Watermelon crop will be late - WALB.com, South Georgia News, Weather, Sports

Watermelon crop will be late

Justin Farmer Justin Farmer
Randy Ellis Randy Ellis

A soggy start to 2014 is hurting South Georgia's watermelon crop.   Some growers had to delay planting or replant waterlogged fields.   They worry it will hurt their bottom line. 

2013 was a difficult year for watermelon crops, but this season's excessive rain is posing even more challenges for farmers.  The sprouting melon plants in the Watermelon Capital of the world are fighting to hold on.  

"We've had to go back and replant some of the melons because of wet conditions. Some of them died, declining, you know," said Randy Ellis.    An excessively wet year is drowning the plants and washing away fertilizers.   

"We've had a lot of rain. We've actually had anywhere from 5-7 inches more rain this year than we did at this time last year," said  Justin Lanier, Crisp Co. Extension Agent.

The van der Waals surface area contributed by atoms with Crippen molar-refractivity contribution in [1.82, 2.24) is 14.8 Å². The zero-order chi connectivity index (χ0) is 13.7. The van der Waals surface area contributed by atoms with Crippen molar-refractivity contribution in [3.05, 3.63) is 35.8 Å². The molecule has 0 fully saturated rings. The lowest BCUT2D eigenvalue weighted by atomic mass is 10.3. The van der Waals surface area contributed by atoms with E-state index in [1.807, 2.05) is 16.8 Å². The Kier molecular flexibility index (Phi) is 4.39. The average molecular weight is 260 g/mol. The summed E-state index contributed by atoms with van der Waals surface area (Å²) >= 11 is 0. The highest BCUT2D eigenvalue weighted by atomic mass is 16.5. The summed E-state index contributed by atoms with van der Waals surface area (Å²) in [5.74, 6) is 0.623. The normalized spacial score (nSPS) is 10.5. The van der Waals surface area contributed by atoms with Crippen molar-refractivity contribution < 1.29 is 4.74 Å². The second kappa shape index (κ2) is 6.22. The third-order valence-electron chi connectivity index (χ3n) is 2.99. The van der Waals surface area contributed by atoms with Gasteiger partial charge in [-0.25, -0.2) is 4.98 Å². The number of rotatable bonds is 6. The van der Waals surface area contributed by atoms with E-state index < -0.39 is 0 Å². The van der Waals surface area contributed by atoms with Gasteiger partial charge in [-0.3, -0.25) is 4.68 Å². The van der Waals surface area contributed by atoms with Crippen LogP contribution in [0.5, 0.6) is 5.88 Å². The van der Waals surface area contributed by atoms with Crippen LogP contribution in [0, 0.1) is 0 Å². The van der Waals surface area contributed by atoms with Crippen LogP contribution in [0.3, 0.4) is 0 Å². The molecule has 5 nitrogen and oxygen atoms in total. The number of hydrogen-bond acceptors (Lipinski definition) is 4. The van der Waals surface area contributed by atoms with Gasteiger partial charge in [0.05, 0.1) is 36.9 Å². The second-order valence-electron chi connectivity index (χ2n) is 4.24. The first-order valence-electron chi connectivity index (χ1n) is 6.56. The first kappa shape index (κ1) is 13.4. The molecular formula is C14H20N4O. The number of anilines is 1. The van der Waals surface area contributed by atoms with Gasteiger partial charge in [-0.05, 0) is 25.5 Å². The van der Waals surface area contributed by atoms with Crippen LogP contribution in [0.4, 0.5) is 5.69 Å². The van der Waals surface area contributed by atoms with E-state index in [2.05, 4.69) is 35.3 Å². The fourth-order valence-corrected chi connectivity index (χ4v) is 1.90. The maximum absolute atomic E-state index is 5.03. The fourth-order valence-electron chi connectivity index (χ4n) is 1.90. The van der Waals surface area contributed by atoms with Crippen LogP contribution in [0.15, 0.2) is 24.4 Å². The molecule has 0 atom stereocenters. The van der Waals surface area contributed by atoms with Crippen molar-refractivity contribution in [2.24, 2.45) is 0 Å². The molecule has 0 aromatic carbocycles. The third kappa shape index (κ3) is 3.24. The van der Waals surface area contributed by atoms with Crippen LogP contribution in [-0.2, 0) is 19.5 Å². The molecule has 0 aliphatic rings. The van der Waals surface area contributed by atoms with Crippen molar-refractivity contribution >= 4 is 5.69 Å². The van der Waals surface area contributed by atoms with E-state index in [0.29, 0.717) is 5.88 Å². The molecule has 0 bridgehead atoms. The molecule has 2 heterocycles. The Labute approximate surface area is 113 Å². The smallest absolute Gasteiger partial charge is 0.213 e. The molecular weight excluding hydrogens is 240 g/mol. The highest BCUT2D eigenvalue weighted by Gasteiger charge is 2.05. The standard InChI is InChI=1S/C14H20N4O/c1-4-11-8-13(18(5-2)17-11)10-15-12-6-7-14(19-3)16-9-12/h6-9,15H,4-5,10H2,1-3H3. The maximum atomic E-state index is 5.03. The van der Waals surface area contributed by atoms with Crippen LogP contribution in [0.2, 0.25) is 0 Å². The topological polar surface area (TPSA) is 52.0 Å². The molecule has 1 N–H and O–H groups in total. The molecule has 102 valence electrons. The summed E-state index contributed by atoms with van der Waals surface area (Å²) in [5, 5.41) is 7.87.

Wind and late season cold snaps pose other challenges.   "See, a lot of people don't realize how much wind affects watermelon plants, but if you get a lot of wind, it can cause sandblasting," said Lanier.  

All the conditions are putting the majority of Crisp County's growers about three weeks behind schedule.   "There's no need to panic yet. We still got some time.  I talked to some guys today, they said they thought they could get their melons out still mid to late June," said Lanier.  

Randy Ellis says 2014 has become one of his most difficult years since he started farming in the 1970s.    "In February or March, you know, we get the fields repaired and we hadn't been able to do much of that so far," said Ellis.   

The sloppy fields bare scars from streams created by excess moisture. Ellis replanted half of his melon crop by hand because of the weather, and worries extra costs will hurt his bottom line.   "All other sectors can raise their prices. But farmers, we're, you know, we're kind of at the mercy (of the market)."  

Despite the tough season, farmers remain optimistic they'll have a good harvest.  Farmers and Extension agents say the difficult season likely won't cause the prices of watermelons to spike. Farmers hope they can stay on schedule to have the juicy fruit in stores by July 4th.


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